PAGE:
View: 8789
Explores how humans' view of whales changed from the nineteenth to the twentieth century, looking at how the sea mammals were once viewed as monsters but evolved into something much gentler and more beautiful.

    • Fiction

Dawn of the Century


Author: Robert Vaughan
Publisher: Open Road Media
ISBN: 1480495859
Category: Fiction
Page: 372
View: 1594
In Volume One of The American Chronicles, Robert Vaughan panoramically evokes America at the beginning of the Twentieth Century, poised on the brink of greatness and fraught with the tumult of rapid change. In a time of robber-baron industrialists and rapid territorial expansion both at home and abroad, the new music called “ragtime” is the soundtrack for a confident nation of ambitious dreamers. It is 1904 and the nation’s eyes are on the St. Louis World's Fair, which features an astounding variety of modern marvels. The enormous exhibition brings together the best minds the country has to offer, each of them with something to lose and opportunities to seize: Bob Canfield, a young and wealthy landowner who is willing to risk his honor and his fortune to make a profit out of the desert; Eric Twainbough, a solitary young cowboy riding the rails East from Wyoming, innocently bringing disaster with him; Terry Perkins, a reporter desperate to get the scoop on the story in St. Louis; Connie Bateman, one of the politically conscious new women fighting for freedom, bravely defending their right to equality.

    • Sports & Recreation

The Baseball Chronicle

Year-By-Year History of Major League Baseball
Author: Carolyn Keene,David Nemec
Publisher: N.A
ISBN: 9780785370123
Category: Sports & Recreation
Page: 670
View: 4900

    • Education

Between Citizens and the State

The Politics of American Higher Education in the 20th Century
Author: Christopher P. Loss
Publisher: Princeton University Press
ISBN: 0691148279
Category: Education
Page: 320
View: 3291
This book tracks the dramatic outcomes of the federal government's growing involvement in higher education between World War I and the 1970s, and the conservative backlash against that involvement from the 1980s onward. Using cutting-edge analysis, Christopher Loss recovers higher education's central importance to the larger social and political history of the United States in the twentieth century, and chronicles its transformation into a key mediating institution between citizens and the state. Framed around the three major federal higher education policies of the twentieth century--the 1944 GI Bill, the 1958 National Defense Education Act, and the 1965 Higher Education Act--the book charts the federal government's various efforts to deploy education to ready citizens for the national, bureaucratized, and increasingly global world in which they lived. Loss details the myriad ways in which academic leaders and students shaped, and were shaped by, the state's shifting political agenda as it moved from a preoccupation with economic security during the Great Depression, to national security during World War II and the Cold War, to securing the rights of African Americans, women, and other previously marginalized groups during the 1960s and '70s. Along the way, Loss reappraises the origins of higher education's current-day diversity regime, the growth of identity group politics, and the privatization of citizenship at the close of the twentieth century. At a time when people's faith in government and higher education is being sorely tested, this book sheds new light on the close relations between American higher education and politics.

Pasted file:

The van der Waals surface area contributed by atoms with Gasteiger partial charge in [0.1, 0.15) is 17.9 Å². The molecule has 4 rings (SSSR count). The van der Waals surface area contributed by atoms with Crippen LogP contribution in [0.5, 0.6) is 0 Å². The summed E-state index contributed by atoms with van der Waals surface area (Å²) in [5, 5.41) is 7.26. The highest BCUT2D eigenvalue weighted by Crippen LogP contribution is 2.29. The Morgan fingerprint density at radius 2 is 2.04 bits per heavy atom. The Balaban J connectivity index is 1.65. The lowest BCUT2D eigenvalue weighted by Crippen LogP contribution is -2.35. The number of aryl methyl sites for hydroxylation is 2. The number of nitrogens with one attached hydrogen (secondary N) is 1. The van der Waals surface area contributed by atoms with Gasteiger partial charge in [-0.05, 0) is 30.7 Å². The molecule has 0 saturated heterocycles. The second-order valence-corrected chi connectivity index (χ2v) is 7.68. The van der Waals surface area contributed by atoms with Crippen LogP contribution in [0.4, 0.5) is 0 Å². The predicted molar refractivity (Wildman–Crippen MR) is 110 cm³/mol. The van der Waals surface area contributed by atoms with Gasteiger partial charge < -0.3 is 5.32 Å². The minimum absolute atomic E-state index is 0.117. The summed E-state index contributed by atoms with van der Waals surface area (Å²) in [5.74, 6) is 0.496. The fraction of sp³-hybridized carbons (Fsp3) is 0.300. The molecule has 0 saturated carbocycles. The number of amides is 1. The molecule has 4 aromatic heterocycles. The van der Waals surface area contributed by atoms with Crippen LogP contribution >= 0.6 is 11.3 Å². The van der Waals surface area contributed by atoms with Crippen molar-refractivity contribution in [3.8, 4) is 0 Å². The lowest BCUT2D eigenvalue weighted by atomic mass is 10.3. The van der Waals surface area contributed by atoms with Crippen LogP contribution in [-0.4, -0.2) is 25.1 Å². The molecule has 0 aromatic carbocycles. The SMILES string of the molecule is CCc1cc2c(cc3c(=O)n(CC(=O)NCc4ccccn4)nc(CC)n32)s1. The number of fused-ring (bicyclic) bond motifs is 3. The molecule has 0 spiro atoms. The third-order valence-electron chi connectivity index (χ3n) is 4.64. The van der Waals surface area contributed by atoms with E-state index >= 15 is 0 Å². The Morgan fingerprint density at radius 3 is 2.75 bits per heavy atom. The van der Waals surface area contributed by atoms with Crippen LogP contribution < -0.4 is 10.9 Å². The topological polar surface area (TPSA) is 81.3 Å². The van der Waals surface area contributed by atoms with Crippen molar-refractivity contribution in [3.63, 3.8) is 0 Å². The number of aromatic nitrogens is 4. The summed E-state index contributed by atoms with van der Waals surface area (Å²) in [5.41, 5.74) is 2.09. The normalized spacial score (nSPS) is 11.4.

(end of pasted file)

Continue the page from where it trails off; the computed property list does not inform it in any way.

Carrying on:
• History

The Dawn of Detroit

A Chronicle of Slavery and Freedom in the City of the Straits
Author: Tiya Miles
Publisher: The New Press
ISBN: 1620972328
Category: History
Page: 288
View: 2130
2018 American Book Award Winner 2018 Frederick Douglass Book Prize Finalist Longlisted for the 2018 Cundill History Prize 2018 Nominee for the Zora Neale Hurston/Richard Wright Legacy Award (Nonfiction) 2018 Merle Curti Social History Award Winner 2018 James A. Rawley Prize Co-Winner A New York Times Editor’s Choice selection A Michigan Notable Book of 2018 A Booklist Editors’ Choice Title for 2017 “If many Americans imagine slavery essentially as a system in which black men toiled on cotton plantations, Miles upends that stereotype several times over.” —New York Times Book Review “[Miles] has compiled documentation that does for Detroit what the Works Progress Administration and the Federal Writers’ Project slave narratives did for other regions, primarily the South.” —Washington Post “[Tiya Miles] is among the best when it comes to blending artful storytelling with an unwavering sense of social justice.” —Martha S. Jones in The Chronicle of Higher Education “A necessary work of powerful, probing scholarship.” —Publisher Weekly (starred) “A book likely to stand at the head of further research into the problem of Native and African-American slavery in the north country.” —Kirkus Reviews From the MacArthur genius grant winner, a beautifully written and revelatory look at the slave origins of a major northern American city Most Americans believe that slavery was a creature of the South, and that Northern states and territories provided stops on the Underground Railroad for fugitive slaves on their way to Canada. In this paradigm-shifting book, celebrated historian Tiya Miles reveals that slavery was at the heart of the Midwest’s iconic city: Detroit. In this richly researched and eye-opening book, Miles has pieced together the experience of the unfree—both native and African American—in the frontier outpost of Detroit, a place wildly remote yet at the center of national and international conflict. Skillfully assembling fragments of a distant historical record, Miles introduces new historical figures and unearths struggles that remained hidden from view until now. The result is fascinating history, little explored and eloquently told, of the limits of freedom in early America, one that adds new layers of complexity to the story of a place that exerts a strong fascination in the media and among public intellectuals, artists, and activists. A book that opens the door on a completely hidden past, The Dawn of Detroit is a powerful and elegantly written history, one that completely changes our understanding of slavery’s American legacy.